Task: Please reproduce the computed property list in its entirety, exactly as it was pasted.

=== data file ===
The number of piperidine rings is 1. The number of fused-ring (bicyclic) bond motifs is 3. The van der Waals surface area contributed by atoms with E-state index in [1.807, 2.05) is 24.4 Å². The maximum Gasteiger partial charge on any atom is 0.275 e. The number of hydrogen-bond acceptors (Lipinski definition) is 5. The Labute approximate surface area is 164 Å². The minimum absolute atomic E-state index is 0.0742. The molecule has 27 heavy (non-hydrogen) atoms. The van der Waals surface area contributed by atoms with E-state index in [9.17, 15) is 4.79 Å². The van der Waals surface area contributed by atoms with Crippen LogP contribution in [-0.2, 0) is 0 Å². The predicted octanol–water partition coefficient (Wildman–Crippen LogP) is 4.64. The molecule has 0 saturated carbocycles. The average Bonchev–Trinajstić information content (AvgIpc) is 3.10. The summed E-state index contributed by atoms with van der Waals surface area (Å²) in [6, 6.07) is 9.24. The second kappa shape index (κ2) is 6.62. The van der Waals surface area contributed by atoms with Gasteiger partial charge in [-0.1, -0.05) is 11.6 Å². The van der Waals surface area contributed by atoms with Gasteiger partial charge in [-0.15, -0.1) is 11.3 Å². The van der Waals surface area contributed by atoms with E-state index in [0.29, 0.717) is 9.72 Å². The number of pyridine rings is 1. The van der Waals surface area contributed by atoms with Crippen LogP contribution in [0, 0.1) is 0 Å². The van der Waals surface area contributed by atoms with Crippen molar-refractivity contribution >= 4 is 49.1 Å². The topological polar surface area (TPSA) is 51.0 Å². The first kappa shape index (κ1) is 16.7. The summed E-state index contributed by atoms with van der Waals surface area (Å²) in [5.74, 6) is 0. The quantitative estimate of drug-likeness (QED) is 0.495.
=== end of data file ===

The number of piperidine rings is 1. The number of fused-ring (bicyclic) bond motifs is 3. The van der Waals surface area contributed by atoms with E-state index in [1.807, 2.05) is 24.4 Å². The maximum Gasteiger partial charge on any atom is 0.275 e. The number of hydrogen-bond acceptors (Lipinski definition) is 5. The Labute approximate surface area is 164 Å². The minimum absolute atomic E-state index is 0.0742. The molecule has 27 heavy (non-hydrogen) atoms. The van der Waals surface area contributed by atoms with E-state index in [9.17, 15) is 4.79 Å². The van der Waals surface area contributed by atoms with Crippen LogP contribution in [-0.2, 0) is 0 Å². The predicted octanol–water partition coefficient (Wildman–Crippen LogP) is 4.64. The molecule has 0 saturated carbocycles. The average Bonchev–Trinajstić information content (AvgIpc) is 3.10. The summed E-state index contributed by atoms with van der Waals surface area (Å²) in [6, 6.07) is 9.24. The second kappa shape index (κ2) is 6.62. The van der Waals surface area contributed by atoms with Gasteiger partial charge in [-0.1, -0.05) is 11.6 Å². The van der Waals surface area contributed by atoms with Gasteiger partial charge in [-0.15, -0.1) is 11.3 Å². The van der Waals surface area contributed by atoms with E-state index in [0.29, 0.717) is 9.72 Å². The number of pyridine rings is 1. The van der Waals surface area contributed by atoms with Crippen LogP contribution in [0, 0.1) is 0 Å². The van der Waals surface area contributed by atoms with Crippen molar-refractivity contribution >= 4 is 49.1 Å². The topological polar surface area (TPSA) is 51.0 Å². The first kappa shape index (κ1) is 16.7. The summed E-state index contributed by atoms with van der Waals surface area (Å²) in [5.74, 6) is 0. The quantitative estimate of drug-likeness (QED) is 0.495.